Eric King:  “Tom, we will get to gold and the US dollar in just a minute, but first your thoughts in the aftermath of the Fed decision not to taper?”

Fitzpatrick:  “The whole of the market expectation, as guided by the Fed, was that we were going to see some tapering of some sort.  As we saw data deteriorate going into the Fed meeting everybody thought that they were going to reduce, but nobody was ready for the ‘non-move.’....

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“I think that if you look at the reaction afterwards, some of it was fairly logical.  We saw dollar weakness, and we’ve seen yields start to push their way lower.  But one of the things that now has people concerned is:  Despite the initial strong move in the equity markets, why have the equity markets performed so badly thereafter?

Our view is that by not doing anything, after having given this very strong guidance that they were in fact going to taper, what the Fed injected into the financial markets is a large degree of uncertainty.  And if there is one thing the equity markets dislike more than anything else, it’s uncertainty.  Therefore, the way you are seeing stocks trading at the moment is a reflection of that uncertainty which has now been injected into the market.”

Eric King:  “Tom, the US dollar broke to the downside after the Fed announcement.  Can you talk about the action in the dollar?”

Fitzpatrick:  “Yes.  We expected short-term weakness in the dollar prior to that meeting, and the Fed decision not to taper just reinforced that anticipated weak action.  But we have broken some important levels in terms of the Dollar Index.  Our sense is this weakness might go on for a little bit longer.  We don’t believe this is a change to the longer-term trend, where we expect the dollar to outperform most of the other fiat currencies.

But in the near-term, especially in the weeks ahead, and given the decision from the Fed, our view is that we will see continued weakness in the dollar through October.”

Eric King:  “Where does that leave us as far as the gold market, Tom?”

Tom Fitzpatrick:  “You know that we have always been of the view that the down-move in gold to the $1,180 area was the end of the much larger correction in gold.  But we are also watching the dynamics of the action in the equity markets.

We are looking at how gold performed during the stock market collapse during the 1973 - 1974 time frame.  Gold went up dramatically during that market collapse.  You can also track the next strong rally in gold very closely to the period when the subsequent market rally ran out of steam in 1976 (see chart below).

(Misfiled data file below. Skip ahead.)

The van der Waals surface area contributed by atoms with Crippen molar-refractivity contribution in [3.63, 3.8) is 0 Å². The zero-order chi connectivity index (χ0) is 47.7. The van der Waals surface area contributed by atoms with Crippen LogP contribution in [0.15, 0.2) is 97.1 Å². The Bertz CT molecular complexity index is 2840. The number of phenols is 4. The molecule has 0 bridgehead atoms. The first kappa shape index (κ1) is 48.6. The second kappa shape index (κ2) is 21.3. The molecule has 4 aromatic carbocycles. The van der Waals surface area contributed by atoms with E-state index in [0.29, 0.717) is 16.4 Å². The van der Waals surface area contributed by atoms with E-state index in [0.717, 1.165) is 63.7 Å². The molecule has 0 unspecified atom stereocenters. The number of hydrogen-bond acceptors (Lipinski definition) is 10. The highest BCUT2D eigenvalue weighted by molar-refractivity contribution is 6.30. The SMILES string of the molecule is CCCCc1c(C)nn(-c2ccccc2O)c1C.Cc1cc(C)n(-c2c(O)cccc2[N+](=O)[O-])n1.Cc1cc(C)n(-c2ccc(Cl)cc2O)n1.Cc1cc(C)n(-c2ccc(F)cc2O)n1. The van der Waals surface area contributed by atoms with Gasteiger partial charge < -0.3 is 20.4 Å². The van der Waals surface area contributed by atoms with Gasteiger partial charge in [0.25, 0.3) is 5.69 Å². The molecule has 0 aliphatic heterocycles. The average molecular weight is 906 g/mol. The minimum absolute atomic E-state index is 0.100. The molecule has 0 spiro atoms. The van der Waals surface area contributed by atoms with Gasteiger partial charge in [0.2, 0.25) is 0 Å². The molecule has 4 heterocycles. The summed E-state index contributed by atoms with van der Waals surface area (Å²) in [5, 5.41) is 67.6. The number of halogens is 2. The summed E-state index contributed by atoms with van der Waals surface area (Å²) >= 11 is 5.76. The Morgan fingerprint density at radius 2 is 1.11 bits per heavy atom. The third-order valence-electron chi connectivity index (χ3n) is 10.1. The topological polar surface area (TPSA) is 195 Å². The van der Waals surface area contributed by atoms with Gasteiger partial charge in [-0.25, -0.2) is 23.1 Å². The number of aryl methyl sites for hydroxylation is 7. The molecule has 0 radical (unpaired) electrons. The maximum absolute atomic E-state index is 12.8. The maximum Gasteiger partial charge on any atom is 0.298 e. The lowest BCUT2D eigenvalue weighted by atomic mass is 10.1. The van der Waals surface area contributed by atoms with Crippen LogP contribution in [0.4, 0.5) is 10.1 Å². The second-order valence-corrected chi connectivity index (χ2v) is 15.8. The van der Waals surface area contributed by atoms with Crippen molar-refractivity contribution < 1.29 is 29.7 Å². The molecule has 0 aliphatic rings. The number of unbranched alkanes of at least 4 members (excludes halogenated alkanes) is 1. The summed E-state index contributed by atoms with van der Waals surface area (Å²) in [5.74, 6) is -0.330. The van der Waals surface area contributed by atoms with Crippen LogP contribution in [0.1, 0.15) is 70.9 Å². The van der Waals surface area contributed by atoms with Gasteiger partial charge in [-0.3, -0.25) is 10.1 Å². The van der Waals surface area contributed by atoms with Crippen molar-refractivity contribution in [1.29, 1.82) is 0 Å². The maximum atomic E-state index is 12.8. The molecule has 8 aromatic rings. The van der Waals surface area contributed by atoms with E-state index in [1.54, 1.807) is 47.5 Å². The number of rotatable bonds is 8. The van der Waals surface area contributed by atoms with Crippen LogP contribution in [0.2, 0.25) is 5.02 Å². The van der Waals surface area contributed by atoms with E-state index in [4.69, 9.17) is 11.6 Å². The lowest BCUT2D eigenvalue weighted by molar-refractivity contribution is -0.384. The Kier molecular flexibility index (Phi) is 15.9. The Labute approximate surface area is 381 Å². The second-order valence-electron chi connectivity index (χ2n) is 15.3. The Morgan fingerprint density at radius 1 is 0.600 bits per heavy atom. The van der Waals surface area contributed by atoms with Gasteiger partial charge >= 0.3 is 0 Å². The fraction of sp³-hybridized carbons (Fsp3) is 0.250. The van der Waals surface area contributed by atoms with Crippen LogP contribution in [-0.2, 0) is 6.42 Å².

We have also overlaid things like the interest rate surge in the 1970s, the rising oil price, consumer confidence, etc., when looking at the dynamic price action in gold during the 1970s time period.”

King World News note:  On the chart above you can see the huge move in gold during the massive 1973 - 1974 bear market, as well as the subsequent explosion in gold beginning in 1976.  The chart below isolates just the 1976 - 1980 manic move in gold as stocks struggled.

Fitzpatrick continues: “All of this has led us to the conclusion that the equity market could really start to struggle in the September - October time period of this year.  It’s quite possible that the ‘put’ factor might be coming out of the equity market.  If this is correct and we do get this downside move that we expect in the general stock market, this would be a setup for conditions that would see the gold price trade significantly to the upside.

Circling back to the Fed, I think that at the end of the day they had an opportunity, they gave a guidance, and tapering was the right thing to do.  It’s our view that not only was it a mistake to give that level of guidance and then back away from it, but overall I think it’s going to be shown to be a mistake not to taper.

Increasingly this is delivering a bad message from the Fed.  The Fed told people that after QE1 they were bringing it to an end, and then they flipped.  They told people the same thing after QE2, and they flipped again.  After ‘Operation Twist’ it was the same message, but they flipped once again.

So the Fed habitually guides toward the idea of taking back some of the accommodation, the bond market reacts by plunging, rates go higher, and this has a negative feedback loop in the economy, and then the Fed chokes and fails to execute what they promised.  So the market reaction has helped to keep the Fed trapped and round and round the circle this has gone for the past 3 years.

I wouldn’t like to be the one going on record talking about the Fed losing credibility altogether, but I think without a shadow of a doubt if you look at the feedback following this latest decision not to taper, there are a lot of people who believe the Fed lost a lot of credibility with regard to how they have managed this process.”

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